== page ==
In the book, Hal explains that by doing something for your personal development, you give yourself a huge boost for the whole day. He suggests doing this as early in the day as possible, preferably first thing in the morning. Before you go to work or before your family wakes up, you can do something for your personal growth. Isn’t it tempting? Before everyone is awake, you can exercise, read, meditate, and much more. The author proposes a structure for each morning and explains it using the acronym Life S.A.V.E.R.S.

  • Silence – meditation, prayer, etc.;
  • Affirmation – affirmation,  sentences you read to yourself about your commitment to do everything that is needed to achieve your goals;
  • Visualization – imagining yourself in a situation you would like to be in, such as doing something you want to achieve;
  • Exercise – running, push-ups, sit-ups, anything to get your blood flowing;
  • Read – reading something—a book, an article, etc.;
  • Scribe – writing an entry in your journal about what happened the day before, what you want to remember, repeat, do differently, etc.

This is what is described in the book. The author writes that these activities can be spread out over one hour or as short as 6 minutes. This depends on your personal schedule and on how much time you have. The most important thing is simply to do it every day. Even if you spend 1 minute on each element, you will still benefit from this process. Just focus on doing it every day.

This is a beautifully simple idea. By doing these six things, you can help yourself grow, develop, and improve. No matter what the rest of your day looks like, you’ll know that you’ve already done something positive for yourself. I love that concept!

After reading The Miracle Morning, I immediately knew that I had to implement these six routines. When I thought about all of the things that I could accomplish before starting the day, I wanted to implement this routine immediately. Then I remembered one crucial rule I try to live by – only one change at a time. I remembered that it’s simply impossible to build more than one habit at a time. I was already running in the morning. And suddenly I wanted to add 5 more habits to that time! I decided that I would change one thing at a time in my mornings. So I started with reading. I’ve always wanted to read more, but I constantly have too little time for it. Since the beginning of January, I’ve read 15 minutes almost every morning. So far, I’ve already completed four books only by reading for 15 minutes each morning! How awesome is that? Now I am ready to add one more thing to my miracle morning. I think it will be journaling. I’ll let you know how it goes.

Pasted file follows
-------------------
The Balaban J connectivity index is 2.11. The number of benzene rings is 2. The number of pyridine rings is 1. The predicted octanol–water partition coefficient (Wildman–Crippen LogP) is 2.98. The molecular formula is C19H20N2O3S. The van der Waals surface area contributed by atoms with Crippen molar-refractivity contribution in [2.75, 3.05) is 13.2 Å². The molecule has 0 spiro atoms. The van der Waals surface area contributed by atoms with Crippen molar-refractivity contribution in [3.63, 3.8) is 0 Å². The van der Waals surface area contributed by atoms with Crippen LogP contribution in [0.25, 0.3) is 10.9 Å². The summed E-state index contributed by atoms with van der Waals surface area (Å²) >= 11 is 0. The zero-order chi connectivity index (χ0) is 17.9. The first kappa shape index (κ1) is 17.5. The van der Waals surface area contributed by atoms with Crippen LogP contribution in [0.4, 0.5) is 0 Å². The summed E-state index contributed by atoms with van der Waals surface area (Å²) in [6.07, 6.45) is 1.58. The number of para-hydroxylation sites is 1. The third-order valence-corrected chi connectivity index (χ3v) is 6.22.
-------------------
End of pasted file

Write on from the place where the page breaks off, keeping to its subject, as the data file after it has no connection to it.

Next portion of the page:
What do you think about the concept of the miracle morning? Can you get up a few minutes earlier tomorrow and do something for yourself? Let me know how works for you!

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The helping hand of an accountability partner

Not all habits will stick. Not all resolutions are successful. If you want to start doing something regularly, or if you have tried different methods of building a habit and are still failing, this is a blog post for you!

Let’s begin with a story. Sometime ago, I decided to start strength training . I’ve tried to do this many times in the past, and I’ve failed almost as many times as I’ve tried. This time, I wanted to do quick workouts based on the concept of the . The key idea behind this is to exercise at a high intensity for a short period of time (7 minutes), and to do it regularly. I wanted to do it every day. I tried a few times to build this habit, but I was never able to do so. I knew that it would be good for my body but I didn’t like it all that much… Once I started talking about this with my friend. He also aimed to do strength training every day, and he was doing it successfully. I envied him a lot. I thought that if I told him that I would exercise every day, I would have an external incentive to do so. So I asked him if I could send him a text message every day after my workouts. I knew that if I didn’t send that message, he would ask me about it the next day. I really didn’t want to have to tell him that I skipped a workout. This resulted in a 69 day long streak! I have never exercised so many days in a row!